Join the Band

Great Outdoors University
Winter Tree Care

Bay City Mine Wisconsin State Natural Area #280 Pierce County

Step-By-Step instructions for how to protect your trees

Want to avoid the onslaught of cankerworms in the spring? Now is the time to act.


Last week in November until mid-December


Go to your hardware store and purchase:

  • Disposable gloves (optional)
  • Roofing felt or Nifty Wrapper plastic wrap (super-convenient, 5” x 1000’ roll)
  • Cotton or fiberglass batting (sold as pipe insulation)
  • Catchmaster, Stik-N-Stop or Tanglefoot product
  • Staple gun
  • Putty knife


  1. Install a 4’ 6” wide strip of cotton batting or insulation around the tree at least 3 feet from the ground and below the lowest limb. Staple to the trunk of tree.
  2. Circle the batting on the tree trunk tightly 2 or 3 times with the plastic wrap or duct tape, producing a band at least 6” wide. Put extra batting under the band in spots where irregularities or grooves in the bark might allow the wingless moths to crawl under the band.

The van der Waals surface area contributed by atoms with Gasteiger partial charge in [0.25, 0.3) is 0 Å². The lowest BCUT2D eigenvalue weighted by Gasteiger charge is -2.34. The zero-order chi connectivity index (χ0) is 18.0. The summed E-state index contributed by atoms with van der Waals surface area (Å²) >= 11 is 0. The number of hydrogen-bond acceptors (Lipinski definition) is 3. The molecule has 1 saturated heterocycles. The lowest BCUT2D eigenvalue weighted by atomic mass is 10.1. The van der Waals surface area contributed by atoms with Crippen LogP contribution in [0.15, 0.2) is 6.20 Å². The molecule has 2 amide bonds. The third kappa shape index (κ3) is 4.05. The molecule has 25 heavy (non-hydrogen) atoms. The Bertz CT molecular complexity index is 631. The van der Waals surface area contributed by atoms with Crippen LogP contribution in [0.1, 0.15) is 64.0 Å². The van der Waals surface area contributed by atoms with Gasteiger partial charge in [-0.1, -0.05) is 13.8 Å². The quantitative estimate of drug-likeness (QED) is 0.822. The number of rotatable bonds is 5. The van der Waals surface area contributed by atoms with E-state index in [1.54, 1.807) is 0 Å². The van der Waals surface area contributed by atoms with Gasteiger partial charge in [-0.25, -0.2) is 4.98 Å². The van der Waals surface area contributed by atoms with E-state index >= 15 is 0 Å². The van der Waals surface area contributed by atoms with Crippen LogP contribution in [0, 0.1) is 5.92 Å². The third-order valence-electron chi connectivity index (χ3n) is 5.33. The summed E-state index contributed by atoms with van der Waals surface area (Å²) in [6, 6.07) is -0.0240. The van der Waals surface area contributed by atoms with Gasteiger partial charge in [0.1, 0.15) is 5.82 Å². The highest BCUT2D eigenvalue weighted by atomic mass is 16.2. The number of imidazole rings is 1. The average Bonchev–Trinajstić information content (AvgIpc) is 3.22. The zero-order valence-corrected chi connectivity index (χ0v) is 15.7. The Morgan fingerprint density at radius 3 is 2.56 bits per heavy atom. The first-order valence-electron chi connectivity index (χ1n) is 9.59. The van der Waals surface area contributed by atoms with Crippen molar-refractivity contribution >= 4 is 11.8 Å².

3. Use a putty knife to put a film of the sticky substance directly on the band, about 1/16” thick and 2” wide.

If the surface of the band becomes covered with bodies of the moths, others will be able to climb over on the bodies of the dead moths. If this happens, add another band above the first one.

Banding is effective if all affected trees in the area are banded, so encourage your neighbors to join in the effort.

Not every species of tree needs to be banded. Most deciduous trees are impacted. Band the largest ones in your yard, beginning with oak. There is no need to band trees like pines, magnolias and hollies.

Remove the band in mid-April, including the staples.

For more information about banding, visit